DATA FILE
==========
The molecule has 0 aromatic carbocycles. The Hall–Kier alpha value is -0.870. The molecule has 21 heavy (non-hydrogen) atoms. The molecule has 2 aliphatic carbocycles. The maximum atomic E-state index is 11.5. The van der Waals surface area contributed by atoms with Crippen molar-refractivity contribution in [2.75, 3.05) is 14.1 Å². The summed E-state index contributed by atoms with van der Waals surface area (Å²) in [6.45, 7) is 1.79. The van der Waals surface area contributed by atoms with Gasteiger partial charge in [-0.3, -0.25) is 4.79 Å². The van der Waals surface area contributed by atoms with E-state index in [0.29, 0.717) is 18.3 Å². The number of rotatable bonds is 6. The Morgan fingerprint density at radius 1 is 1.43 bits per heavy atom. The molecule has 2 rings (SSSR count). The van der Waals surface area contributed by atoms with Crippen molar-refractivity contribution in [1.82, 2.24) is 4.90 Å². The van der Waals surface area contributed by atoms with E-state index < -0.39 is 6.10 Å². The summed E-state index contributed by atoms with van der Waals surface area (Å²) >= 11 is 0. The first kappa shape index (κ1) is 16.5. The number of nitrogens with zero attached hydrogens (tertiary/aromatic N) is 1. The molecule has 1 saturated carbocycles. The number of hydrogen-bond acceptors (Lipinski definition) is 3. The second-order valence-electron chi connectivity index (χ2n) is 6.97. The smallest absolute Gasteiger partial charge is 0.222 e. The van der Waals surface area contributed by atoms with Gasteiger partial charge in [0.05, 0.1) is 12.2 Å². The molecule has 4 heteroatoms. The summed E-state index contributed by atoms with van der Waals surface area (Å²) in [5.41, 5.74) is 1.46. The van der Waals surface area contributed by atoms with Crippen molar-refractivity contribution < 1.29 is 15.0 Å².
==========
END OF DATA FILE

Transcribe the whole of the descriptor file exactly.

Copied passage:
The molecule has 0 aromatic carbocycles. The Hall–Kier alpha value is -0.870. The molecule has 21 heavy (non-hydrogen) atoms. The molecule has 2 aliphatic carbocycles. The maximum atomic E-state index is 11.5. The van der Waals surface area contributed by atoms with Crippen molar-refractivity contribution in [2.75, 3.05) is 14.1 Å². The summed E-state index contributed by atoms with van der Waals surface area (Å²) in [6.45, 7) is 1.79. The van der Waals surface area contributed by atoms with Gasteiger partial charge in [-0.3, -0.25) is 4.79 Å². The van der Waals surface area contributed by atoms with E-state index in [0.29, 0.717) is 18.3 Å². The number of rotatable bonds is 6. The Morgan fingerprint density at radius 1 is 1.43 bits per heavy atom. The molecule has 2 rings (SSSR count). The van der Waals surface area contributed by atoms with Crippen molar-refractivity contribution in [1.82, 2.24) is 4.90 Å². The van der Waals surface area contributed by atoms with E-state index < -0.39 is 6.10 Å². The summed E-state index contributed by atoms with van der Waals surface area (Å²) >= 11 is 0. The first kappa shape index (κ1) is 16.5. The number of nitrogens with zero attached hydrogens (tertiary/aromatic N) is 1. The molecule has 1 saturated carbocycles. The number of hydrogen-bond acceptors (Lipinski definition) is 3. The second-order valence-electron chi connectivity index (χ2n) is 6.97. The smallest absolute Gasteiger partial charge is 0.222 e. The van der Waals surface area contributed by atoms with Gasteiger partial charge in [0.05, 0.1) is 12.2 Å². The molecule has 4 heteroatoms. The summed E-state index contributed by atoms with van der Waals surface area (Å²) in [5.41, 5.74) is 1.46. The van der Waals surface area contributed by atoms with Crippen molar-refractivity contribution < 1.29 is 15.0 Å².